John Kerry briefly told Congress that any resolution approving military force would prohibit “boots on the ground,” but kept the option on the table. A top Republican told Kerry he didn’t find his response appropriate.
The exchange during the first public hearing in Congress on possible military action in Syria highlighted the worries of many lawmakers about authorizing US military strikes to punish the Syrian government for using chemical weapons on civilians.
Kerry initially told the Senate Foreign Relations Committee he would prefer not to bar the use of ground troops in Syria to preserve President Barack Obama’s options if Syria “imploded” or there was a threat of chemical weapons being obtained by extremists.
“I don’t want to take off the table an option that might or might not be available to a president of the United States to secure our country,” Kerry told the committee.
But when Senator Bob Corker of Tennessee, the top Republican on the committee, told Kerry he “didn’t find that a very appropriate response regarding boots on the ground,” Kerry quickly, and repeatedly, backtracked.
Kerry said he was simply “thinking out loud” and raising a hypothetical situation, but he did not want to leave the door open to sending ground troops to Syria.
“Let’s shut the door now,” Kerry said. “The answer is, whatever prohibition clarifies it to Congress or the American people, there will not be American boots on the ground with respect to the civil war.”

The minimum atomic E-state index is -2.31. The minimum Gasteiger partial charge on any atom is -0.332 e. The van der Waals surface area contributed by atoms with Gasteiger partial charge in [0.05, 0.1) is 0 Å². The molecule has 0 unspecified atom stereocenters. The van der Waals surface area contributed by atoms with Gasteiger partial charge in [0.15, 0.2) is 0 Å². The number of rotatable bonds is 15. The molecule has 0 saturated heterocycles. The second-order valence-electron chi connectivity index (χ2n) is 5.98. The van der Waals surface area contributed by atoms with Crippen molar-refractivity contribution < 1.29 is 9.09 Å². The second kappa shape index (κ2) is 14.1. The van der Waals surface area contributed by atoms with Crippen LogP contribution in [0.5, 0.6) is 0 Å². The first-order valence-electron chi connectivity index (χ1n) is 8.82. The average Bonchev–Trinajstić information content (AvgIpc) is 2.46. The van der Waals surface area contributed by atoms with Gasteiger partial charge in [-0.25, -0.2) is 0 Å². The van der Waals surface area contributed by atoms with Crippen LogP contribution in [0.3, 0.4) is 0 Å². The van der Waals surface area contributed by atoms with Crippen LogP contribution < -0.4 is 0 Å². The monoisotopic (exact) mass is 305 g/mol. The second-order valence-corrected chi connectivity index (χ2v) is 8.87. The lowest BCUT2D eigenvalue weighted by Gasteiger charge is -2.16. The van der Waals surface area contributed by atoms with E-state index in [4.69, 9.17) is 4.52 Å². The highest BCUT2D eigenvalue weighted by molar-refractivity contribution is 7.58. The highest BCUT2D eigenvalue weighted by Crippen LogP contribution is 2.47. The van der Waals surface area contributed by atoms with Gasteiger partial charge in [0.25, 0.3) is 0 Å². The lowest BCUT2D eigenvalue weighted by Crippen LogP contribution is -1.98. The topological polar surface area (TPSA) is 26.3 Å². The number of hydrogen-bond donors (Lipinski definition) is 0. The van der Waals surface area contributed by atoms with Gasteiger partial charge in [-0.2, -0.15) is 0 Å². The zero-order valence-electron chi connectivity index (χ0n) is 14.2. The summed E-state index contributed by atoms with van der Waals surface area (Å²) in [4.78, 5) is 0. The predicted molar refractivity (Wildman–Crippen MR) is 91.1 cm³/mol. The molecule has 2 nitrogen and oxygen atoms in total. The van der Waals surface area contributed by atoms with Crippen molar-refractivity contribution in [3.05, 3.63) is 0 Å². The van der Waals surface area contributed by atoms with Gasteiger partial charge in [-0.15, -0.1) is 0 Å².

The exchange came as Kerry, Secretary of Defense Chuck Hagel and General Martin Dempsey, chairman of the Joint Chiefs of Staff, visited Capitol Hill as part of the administration’s push to persuade Congress to back Obama’s plan to launch limited strikes on Syria for its alleged use of chemical weapons last month.
Obama has asked Congress, which does not return in full from summer recess until next week, to authorize action in response to what the administration says was a sarin gas attack by the Syrian government that killed more than 1,400 people, hundreds of them children, near Damascus on August 21.
Significant opposition to military force remains in Congress, where many lawmakers, including Obama’s fellow Democrats, have said they are concerned the president’s draft resolution is too open-ended and allow possible use of ground troops or eventual attacks on other countries.